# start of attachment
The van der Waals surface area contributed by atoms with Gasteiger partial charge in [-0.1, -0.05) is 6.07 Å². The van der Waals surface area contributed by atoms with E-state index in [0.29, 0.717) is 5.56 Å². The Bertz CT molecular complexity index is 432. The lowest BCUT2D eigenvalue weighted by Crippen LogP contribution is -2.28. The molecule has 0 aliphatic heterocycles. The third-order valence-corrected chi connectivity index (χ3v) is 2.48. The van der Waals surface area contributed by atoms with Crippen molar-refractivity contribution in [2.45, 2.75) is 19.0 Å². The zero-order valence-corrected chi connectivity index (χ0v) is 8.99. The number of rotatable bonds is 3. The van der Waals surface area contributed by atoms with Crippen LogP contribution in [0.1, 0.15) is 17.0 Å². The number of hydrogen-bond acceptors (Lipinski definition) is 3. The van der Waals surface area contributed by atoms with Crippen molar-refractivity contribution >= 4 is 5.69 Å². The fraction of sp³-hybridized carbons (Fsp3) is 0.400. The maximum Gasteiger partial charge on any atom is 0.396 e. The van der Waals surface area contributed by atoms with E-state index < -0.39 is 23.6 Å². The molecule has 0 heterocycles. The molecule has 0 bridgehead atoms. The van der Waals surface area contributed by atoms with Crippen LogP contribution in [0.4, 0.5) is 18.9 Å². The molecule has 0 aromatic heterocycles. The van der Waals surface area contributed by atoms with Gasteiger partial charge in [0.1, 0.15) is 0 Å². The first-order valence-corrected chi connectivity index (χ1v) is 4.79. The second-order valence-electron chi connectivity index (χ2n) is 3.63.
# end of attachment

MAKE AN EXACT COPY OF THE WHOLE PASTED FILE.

The van der Waals surface area contributed by atoms with Gasteiger partial charge in [-0.1, -0.05) is 6.07 Å². The van der Waals surface area contributed by atoms with E-state index in [0.29, 0.717) is 5.56 Å². The Bertz CT molecular complexity index is 432. The lowest BCUT2D eigenvalue weighted by Crippen LogP contribution is -2.28. The molecule has 0 aliphatic heterocycles. The third-order valence-corrected chi connectivity index (χ3v) is 2.48. The van der Waals surface area contributed by atoms with Crippen molar-refractivity contribution in [2.45, 2.75) is 19.0 Å². The zero-order valence-corrected chi connectivity index (χ0v) is 8.99. The number of rotatable bonds is 3. The van der Waals surface area contributed by atoms with Crippen LogP contribution in [0.1, 0.15) is 17.0 Å². The number of hydrogen-bond acceptors (Lipinski definition) is 3. The van der Waals surface area contributed by atoms with Crippen molar-refractivity contribution >= 4 is 5.69 Å². The fraction of sp³-hybridized carbons (Fsp3) is 0.400. The maximum Gasteiger partial charge on any atom is 0.396 e. The van der Waals surface area contributed by atoms with E-state index < -0.39 is 23.6 Å². The molecule has 0 heterocycles. The molecule has 0 bridgehead atoms. The van der Waals surface area contributed by atoms with Crippen LogP contribution in [0.4, 0.5) is 18.9 Å². The molecule has 0 aromatic heterocycles. The van der Waals surface area contributed by atoms with Gasteiger partial charge in [0.1, 0.15) is 0 Å². The first-order valence-corrected chi connectivity index (χ1v) is 4.79. The second-order valence-electron chi connectivity index (χ2n) is 3.63.